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The Pantograph Punch publishes urgent and vital cultural commentary by the most exciting new voices in Aotearoa. Sam Brooks reviews Hook-Up Boysa new collection of vignettes at The Basement that lacks in diversity and variety in its form just as much as in its content. There are so many ideological hooks to hang a criticism on, especially in the hyper-sensitive world offar before you come to criticising the actual craft.
It would be easy to criticise a show like Hook-Up Boys for not representing my truth.
Even though it is billed as one show, Hook-Up Boys is actually six unconnected minute pieces of short theatre, and it falls into many of the traps of the form. Short theatre is hard to do. Too often it can feel like a workshop for an undeveloped piece, or a stepping stone to something longer. At its worst it can feel like something that should have been allowed to breathe for an hour but is forced to hyperventilate for ten minutes instead, and even worse it can feel like a logline stretched out to meet a time limit. In these pieces, each conversation point and beat is stretched far beyond plausibility, with back-and-forth dialogue and references filling in for character development and plot.
The thin concepts labour under the weight of having to fill a certain amount of time, and the effect is numbing.
Hook-Up Boys lacks variety, on almost every level. The structure within the scenes also lacks variety. As a result, the characters feel even slighter, like pieces on a chessboard. Even more crucially, the show lacks a variety in stakes. The characters in all six pieces have little to lose, and not enough is at risk for us to buy into their dilemmas.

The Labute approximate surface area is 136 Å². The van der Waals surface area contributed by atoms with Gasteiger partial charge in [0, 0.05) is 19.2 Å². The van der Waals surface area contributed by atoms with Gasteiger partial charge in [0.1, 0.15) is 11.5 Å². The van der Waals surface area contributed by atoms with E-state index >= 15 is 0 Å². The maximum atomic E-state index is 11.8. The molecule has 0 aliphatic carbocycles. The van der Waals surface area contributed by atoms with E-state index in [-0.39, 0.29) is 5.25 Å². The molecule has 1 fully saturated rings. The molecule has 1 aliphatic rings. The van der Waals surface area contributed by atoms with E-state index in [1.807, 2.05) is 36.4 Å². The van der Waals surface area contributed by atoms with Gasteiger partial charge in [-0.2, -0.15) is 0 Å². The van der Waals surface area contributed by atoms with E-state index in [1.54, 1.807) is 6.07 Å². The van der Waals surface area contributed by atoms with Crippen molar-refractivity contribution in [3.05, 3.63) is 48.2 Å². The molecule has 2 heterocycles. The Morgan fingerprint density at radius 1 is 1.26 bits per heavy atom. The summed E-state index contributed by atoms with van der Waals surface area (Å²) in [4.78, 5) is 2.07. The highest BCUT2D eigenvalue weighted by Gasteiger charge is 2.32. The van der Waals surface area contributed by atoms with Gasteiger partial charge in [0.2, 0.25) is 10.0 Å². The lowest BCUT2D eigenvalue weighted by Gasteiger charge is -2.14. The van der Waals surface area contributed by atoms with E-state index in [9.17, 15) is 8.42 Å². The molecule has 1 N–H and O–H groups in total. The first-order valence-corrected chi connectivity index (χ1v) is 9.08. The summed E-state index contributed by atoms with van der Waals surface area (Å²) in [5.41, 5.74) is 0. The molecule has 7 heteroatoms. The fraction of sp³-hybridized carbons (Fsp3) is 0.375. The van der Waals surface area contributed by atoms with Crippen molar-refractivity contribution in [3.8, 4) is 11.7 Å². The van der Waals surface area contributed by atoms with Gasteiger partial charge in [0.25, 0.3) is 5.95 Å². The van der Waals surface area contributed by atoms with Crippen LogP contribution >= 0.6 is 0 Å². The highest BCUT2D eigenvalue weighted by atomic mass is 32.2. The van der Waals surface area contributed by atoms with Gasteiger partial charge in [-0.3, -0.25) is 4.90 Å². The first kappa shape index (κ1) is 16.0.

Nobody is going to die, nobody is going to change, and everything is going to be just fine. Their characters are largely written to fill the concept of each vignette rather than feeling like full-bodied humans with a life outside of their allotted ten minutes.
Hook-Up Boys is, perhaps intentionally, a study of a very specific kind of a gay man, a gay man whose primary issue is who he wants to sleep with. Any issue of race, class, privilege or any of the stakes inherent with those things are not addressed or acknowledged, and even the issue of sexual fluidity is more brushed against than really wrestled with. Performance By Sam Brooks Read Time: 11 mins.
Sam Brooks reviews Hook-Up Boys, a new collection of vignettes at The Basement that lacks in diversity and variety in its form just as much as in its content. Aa Aa.Hook up tickets reviews
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